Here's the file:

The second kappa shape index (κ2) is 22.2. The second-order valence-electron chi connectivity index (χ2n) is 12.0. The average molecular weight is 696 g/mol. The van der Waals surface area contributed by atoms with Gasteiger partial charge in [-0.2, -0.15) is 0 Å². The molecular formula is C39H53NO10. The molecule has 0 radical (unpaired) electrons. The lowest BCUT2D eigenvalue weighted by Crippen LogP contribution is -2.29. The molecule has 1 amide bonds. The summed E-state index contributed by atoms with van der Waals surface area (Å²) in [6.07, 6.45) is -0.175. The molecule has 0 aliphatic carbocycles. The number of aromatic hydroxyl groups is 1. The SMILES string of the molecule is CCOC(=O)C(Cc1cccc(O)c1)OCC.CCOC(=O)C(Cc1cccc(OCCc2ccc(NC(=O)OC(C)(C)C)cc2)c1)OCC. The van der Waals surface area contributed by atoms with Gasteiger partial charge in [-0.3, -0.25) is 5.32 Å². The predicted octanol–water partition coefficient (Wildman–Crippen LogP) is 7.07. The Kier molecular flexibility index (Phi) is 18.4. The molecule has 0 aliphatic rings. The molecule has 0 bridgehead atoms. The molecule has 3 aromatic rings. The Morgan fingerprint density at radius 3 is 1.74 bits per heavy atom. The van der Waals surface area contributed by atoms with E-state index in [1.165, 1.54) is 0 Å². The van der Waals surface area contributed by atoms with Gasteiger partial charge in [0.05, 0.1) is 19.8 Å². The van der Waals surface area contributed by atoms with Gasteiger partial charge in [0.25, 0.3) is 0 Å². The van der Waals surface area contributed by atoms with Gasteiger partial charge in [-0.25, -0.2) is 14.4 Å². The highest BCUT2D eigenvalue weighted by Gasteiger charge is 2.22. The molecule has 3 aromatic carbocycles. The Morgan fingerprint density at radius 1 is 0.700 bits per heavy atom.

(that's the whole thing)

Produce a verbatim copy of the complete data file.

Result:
The second kappa shape index (κ2) is 22.2. The second-order valence-electron chi connectivity index (χ2n) is 12.0. The average molecular weight is 696 g/mol. The van der Waals surface area contributed by atoms with Gasteiger partial charge in [-0.2, -0.15) is 0 Å². The molecular formula is C39H53NO10. The molecule has 0 radical (unpaired) electrons. The lowest BCUT2D eigenvalue weighted by Crippen LogP contribution is -2.29. The molecule has 1 amide bonds. The summed E-state index contributed by atoms with van der Waals surface area (Å²) in [6.07, 6.45) is -0.175. The molecule has 0 aliphatic carbocycles. The number of aromatic hydroxyl groups is 1. The SMILES string of the molecule is CCOC(=O)C(Cc1cccc(O)c1)OCC.CCOC(=O)C(Cc1cccc(OCCc2ccc(NC(=O)OC(C)(C)C)cc2)c1)OCC. The van der Waals surface area contributed by atoms with Gasteiger partial charge in [-0.3, -0.25) is 5.32 Å². The predicted octanol–water partition coefficient (Wildman–Crippen LogP) is 7.07. The Kier molecular flexibility index (Phi) is 18.4. The molecule has 0 aliphatic rings. The molecule has 0 bridgehead atoms. The molecule has 3 aromatic rings. The Morgan fingerprint density at radius 3 is 1.74 bits per heavy atom. The van der Waals surface area contributed by atoms with E-state index in [1.165, 1.54) is 0 Å². The van der Waals surface area contributed by atoms with Gasteiger partial charge in [0.05, 0.1) is 19.8 Å². The van der Waals surface area contributed by atoms with Gasteiger partial charge in [0.25, 0.3) is 0 Å². The van der Waals surface area contributed by atoms with Gasteiger partial charge in [-0.25, -0.2) is 14.4 Å². The highest BCUT2D eigenvalue weighted by Gasteiger charge is 2.22. The molecule has 3 aromatic carbocycles. The Morgan fingerprint density at radius 1 is 0.700 bits per heavy atom.